Flow is an essential principle in successful, joyful living. It lies at the heart of the experience that is life. When we flow, we become effortless because everything we do comes easy; no force is involved.
I would like to compare being in flow to driving a car. Some of you might recognize the sign of an experienced driver- they don’t accelerate hard and they don’t brake hard. In fact, a really good driver will mostly use the accelerator to control speed. This very fluid way of driving is equal to the flow we can achieve in our life by making decisions that flow out of us and that are in alignment with who we are. By flowing like a good driver, we use the gas and brake pedals less, the ride becomes less jerky and more comfortable, and because we minimize wear and tear, we get farther without needing roadside assistance.
A good driver also chooses her/his roads more carefully, always preferring new roads to the packed old paths.
Let’s take this into our work life. Most of our work experiences are constant stop-and-gos at rush hour. Because we are competitive hustlers, we find ourselves at the wheel of a race car in horrific competitive traffic. We flex our muscles as we rev the engine boastfully, desperate to find success and leave the pack behind, we hit the accelerator and leap forward 2 car lengths before we have to slam the brakes again because someone else is in the way. We engage in dangerous and tedious lane changes that don’t get us very far.
Our accelerator is the eagerness to move forward, all the concepts, methods and programs that are supposed to take us forward, and in our engine runs the fuel of our greed and fear of failure. What a dangerous mix to take on the road. Would you want to be in that car?
The rush hour traffic is the competitive market that we choose to navigate in. There is no room for us to maneuver, since everybody wants to do the same thing at the same time in the exact same way (pretty much like traffic on Fridays at 5pm). It’s a suffocating reality we create for ourselves. To be pulled back and forth between acceleration and total standstill. If we are dizzy from our work experiences, it’s because of the constant whiplash we give ourselves. Our necks are screwed. It’s hard to contain this extremely charged situation. Every once in a while, someone snaps and rams into the car ahead of them to push through. In a hustling world, where fear of failure is real, some people will roll over bodies to get ahead. Is this the kind of traffic we want to engage in? Note: you know right away if you’re in that kind of environment.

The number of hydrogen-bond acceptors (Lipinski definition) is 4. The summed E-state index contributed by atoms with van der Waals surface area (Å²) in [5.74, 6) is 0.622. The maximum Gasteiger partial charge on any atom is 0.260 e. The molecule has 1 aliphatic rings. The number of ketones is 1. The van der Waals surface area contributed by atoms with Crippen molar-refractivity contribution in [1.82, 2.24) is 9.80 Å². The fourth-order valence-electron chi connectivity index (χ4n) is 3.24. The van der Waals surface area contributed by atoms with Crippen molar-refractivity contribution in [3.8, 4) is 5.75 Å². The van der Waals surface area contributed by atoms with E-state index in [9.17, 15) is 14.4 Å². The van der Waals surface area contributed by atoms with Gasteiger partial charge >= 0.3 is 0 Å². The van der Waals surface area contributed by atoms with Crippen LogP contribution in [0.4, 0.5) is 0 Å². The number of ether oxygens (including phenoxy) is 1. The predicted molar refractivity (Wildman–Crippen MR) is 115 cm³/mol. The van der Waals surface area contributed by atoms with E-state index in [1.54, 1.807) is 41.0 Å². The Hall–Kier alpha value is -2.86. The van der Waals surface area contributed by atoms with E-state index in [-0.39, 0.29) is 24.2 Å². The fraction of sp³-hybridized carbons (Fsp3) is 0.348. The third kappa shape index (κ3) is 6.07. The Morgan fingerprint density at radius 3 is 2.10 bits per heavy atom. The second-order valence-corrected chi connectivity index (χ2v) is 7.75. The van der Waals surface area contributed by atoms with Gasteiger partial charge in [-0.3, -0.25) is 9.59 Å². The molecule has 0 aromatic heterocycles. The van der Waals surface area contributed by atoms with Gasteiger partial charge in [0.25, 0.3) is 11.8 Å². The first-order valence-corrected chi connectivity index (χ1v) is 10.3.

Now, look at the people in flow: they glide through wide curves on the open road, one foot gently working the accelerator, wind in their hair, pushing through life at a constant and efficient speed, with the smile of success on their faces. They are open to taking new turns and changing their route because the ride is effortless. They don’t react to their surroundings, they merely respond to it in a flowing manner. It’s time for us to become better drivers and start enjoying the ride.